My daughter is a classy chick. When she got married she told people, "Please, in lieu of a gift to us, consider sending a donation to your favorite charity." You might want to proactively do that in this case if you feel like it.

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Posted by: StillAnon ( )
Date: January 08, 2017 02:25PM

I'd say Rule #1 is more prevalent with mormons. When we first moved into our neighborhood, we received wedding invitations from people that we've only met once, when they stopped by to welcome us (and invite us to church). We never even met the kids getting married. At first we felt guilty, but now we laugh about it- just a way to get a gift from strangers.

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Posted by: notmonotloggedin ( )
Date: January 08, 2017 08:45PM


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Posted by: BYU Boner ( )
Date: January 08, 2017 03:47PM

We request the honor of your presents! No, they're probably just happy to announce the wedding. My Nevermo parents sent out a lot of announcements mostly because the Bride beautiful!

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Posted by: pollythinks ( )
Date: January 08, 2017 04:35PM

It may well have been sent just for a notice that they are getting married (nothing expected in return but a "congratulations").

Anyway, no one need send a gift just because they got an invitation--it's up to the individual.

Geez.

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Posted by: raiku ( )
Date: January 08, 2017 08:14PM

I never realized how rude this was as a Mormon. It's unbelievable to send something like, come to our wedding, but oh wait you have to sit outside and you can't really see it, you're not good enough, and by the way here's our target gift list!

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Posted by: moremany ( )
Date: January 08, 2017 09:32PM

It's about the numbers. They aren't really thinking about it. They figure it's better to send to everyone on the contact list, like a kid inviting the whole class to a party, rather than just those it's closest to.

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Posted by: adoylelb ( )
Date: January 08, 2017 11:37PM

That's true, it's all about numbers, especially when it comes to gifts. Even those card-carrying TBM's can't all fit inside most "sealing" rooms, so some with TR's have to either wait outside, or just show up to the reception. The culture also doesn't do thank you notes or cards when people send or bring wedding gifts from what I've noticed. Another thing about those receptions is that they don't serve an actual meal as they're too cheap to have a buffet at least.

For me, I'd chose to decline an invitation to a Mormon wedding or reception, since I refuse to wait outside while a ceremony I'm not allowed to see is going on, yet pose for pictures.



Edited 1 time(s). Last edit at 01/08/2017 11:40PM by adoylelb.

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Posted by: newnameabigail ( )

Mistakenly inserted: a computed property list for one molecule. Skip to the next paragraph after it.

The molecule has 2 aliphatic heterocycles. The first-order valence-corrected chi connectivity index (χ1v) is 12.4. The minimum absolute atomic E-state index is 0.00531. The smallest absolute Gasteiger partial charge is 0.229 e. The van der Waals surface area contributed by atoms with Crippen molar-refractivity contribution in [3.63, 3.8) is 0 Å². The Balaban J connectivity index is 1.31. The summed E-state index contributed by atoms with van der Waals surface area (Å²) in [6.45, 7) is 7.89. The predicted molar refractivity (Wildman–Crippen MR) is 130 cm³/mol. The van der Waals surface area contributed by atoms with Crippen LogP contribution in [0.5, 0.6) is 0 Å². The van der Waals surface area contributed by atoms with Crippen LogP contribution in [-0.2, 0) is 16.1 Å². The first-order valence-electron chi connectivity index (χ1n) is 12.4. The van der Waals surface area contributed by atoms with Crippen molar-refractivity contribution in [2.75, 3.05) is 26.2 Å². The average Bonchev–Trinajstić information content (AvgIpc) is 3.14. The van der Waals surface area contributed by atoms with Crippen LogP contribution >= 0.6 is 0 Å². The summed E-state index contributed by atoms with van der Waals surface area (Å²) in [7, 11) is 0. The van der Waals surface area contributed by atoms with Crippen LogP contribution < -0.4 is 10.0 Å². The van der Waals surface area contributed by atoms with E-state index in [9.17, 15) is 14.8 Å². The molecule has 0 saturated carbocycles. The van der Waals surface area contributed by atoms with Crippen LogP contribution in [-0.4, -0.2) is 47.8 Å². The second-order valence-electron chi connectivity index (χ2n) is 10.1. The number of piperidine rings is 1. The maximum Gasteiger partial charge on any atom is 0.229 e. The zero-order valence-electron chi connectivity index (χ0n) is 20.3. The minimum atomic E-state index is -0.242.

Date: January 08, 2017 10:27PM

We get this invitations regularly - although we are in Europe and don't have any plans to ever attend or even send them a gift from their target or BBB list (we don't even have target or BBB here!) Mostly from those who served here and they become smarter - a lot of them now also having an amazon wish list to loot some gifts.

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Posted by: readwrite ( )
Date: January 08, 2017 11:14PM

Declined - without notice.

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Posted by: unworthy ( )
Date: January 09, 2017 11:44AM

Thanks all. Gave me some good ideas

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Posted by: lolly 18 ( )
Date: January 11, 2017 09:29PM

The invitation probably includes notice of one or more receptions. The couple probably wants their friends to know they got married. If you don't want to attend, you can decline, with no need to send a gift. If you RSVP to attend, it is traditional to also send a gift (though in mormon circles many people do bring them directly to the reception).

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Posted by: Pariah ( )
Date: January 12, 2017 03:44AM

Mormon weddings.

I'm happy to buy a modest gift from their registry, and wrap it and mail it with a thoughtful card, that they can read at their leisure.

Believe me, it's worth every dime to NOT have to get dressed up and wait at the temple, and be quizzed as to why I'm not at the ceremony inside. I feel happy that I don't have to stand in line for an hour to congratulate a bride and groom who barely know me. I don't eat any cake, because I'm too eager to go home. It's true that no one serves a meal anymore. Even those little dollar sandwiches would be nice.

I enjoy the weddings of people I know well! Some have been a lot of fun, and memorable, over the years--hundreds and hundreds of weddings, of all my relatives and business associates, and friends, and children of friends.

Sometimes, we go in together for a nicer gift, which adds to the fun.

If you don't know the bride and groom at all, you don't need to respond, after 6 years of silence.